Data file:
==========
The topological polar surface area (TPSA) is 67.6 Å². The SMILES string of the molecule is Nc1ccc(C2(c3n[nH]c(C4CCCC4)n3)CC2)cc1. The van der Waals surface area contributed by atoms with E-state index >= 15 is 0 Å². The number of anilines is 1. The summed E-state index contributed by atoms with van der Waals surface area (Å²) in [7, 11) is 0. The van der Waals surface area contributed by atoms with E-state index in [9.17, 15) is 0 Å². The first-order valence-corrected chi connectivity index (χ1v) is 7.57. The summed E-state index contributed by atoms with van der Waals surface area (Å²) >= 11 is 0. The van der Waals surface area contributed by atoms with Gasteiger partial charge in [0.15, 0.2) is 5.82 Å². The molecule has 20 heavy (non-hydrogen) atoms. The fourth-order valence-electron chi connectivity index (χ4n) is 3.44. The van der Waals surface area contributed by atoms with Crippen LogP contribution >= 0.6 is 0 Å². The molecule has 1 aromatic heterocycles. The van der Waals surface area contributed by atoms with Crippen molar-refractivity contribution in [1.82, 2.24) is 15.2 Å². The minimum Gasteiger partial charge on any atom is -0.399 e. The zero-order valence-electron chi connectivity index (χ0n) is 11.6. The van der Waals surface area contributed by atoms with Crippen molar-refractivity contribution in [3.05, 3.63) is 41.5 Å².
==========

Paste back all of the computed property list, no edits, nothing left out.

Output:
The topological polar surface area (TPSA) is 67.6 Å². The SMILES string of the molecule is Nc1ccc(C2(c3n[nH]c(C4CCCC4)n3)CC2)cc1. The van der Waals surface area contributed by atoms with E-state index >= 15 is 0 Å². The number of anilines is 1. The summed E-state index contributed by atoms with van der Waals surface area (Å²) in [7, 11) is 0. The van der Waals surface area contributed by atoms with E-state index in [9.17, 15) is 0 Å². The first-order valence-corrected chi connectivity index (χ1v) is 7.57. The summed E-state index contributed by atoms with van der Waals surface area (Å²) >= 11 is 0. The van der Waals surface area contributed by atoms with Gasteiger partial charge in [0.15, 0.2) is 5.82 Å². The molecule has 20 heavy (non-hydrogen) atoms. The fourth-order valence-electron chi connectivity index (χ4n) is 3.44. The van der Waals surface area contributed by atoms with Crippen LogP contribution >= 0.6 is 0 Å². The molecule has 1 aromatic heterocycles. The van der Waals surface area contributed by atoms with Crippen molar-refractivity contribution in [1.82, 2.24) is 15.2 Å². The minimum Gasteiger partial charge on any atom is -0.399 e. The zero-order valence-electron chi connectivity index (χ0n) is 11.6. The van der Waals surface area contributed by atoms with Crippen molar-refractivity contribution in [3.05, 3.63) is 41.5 Å².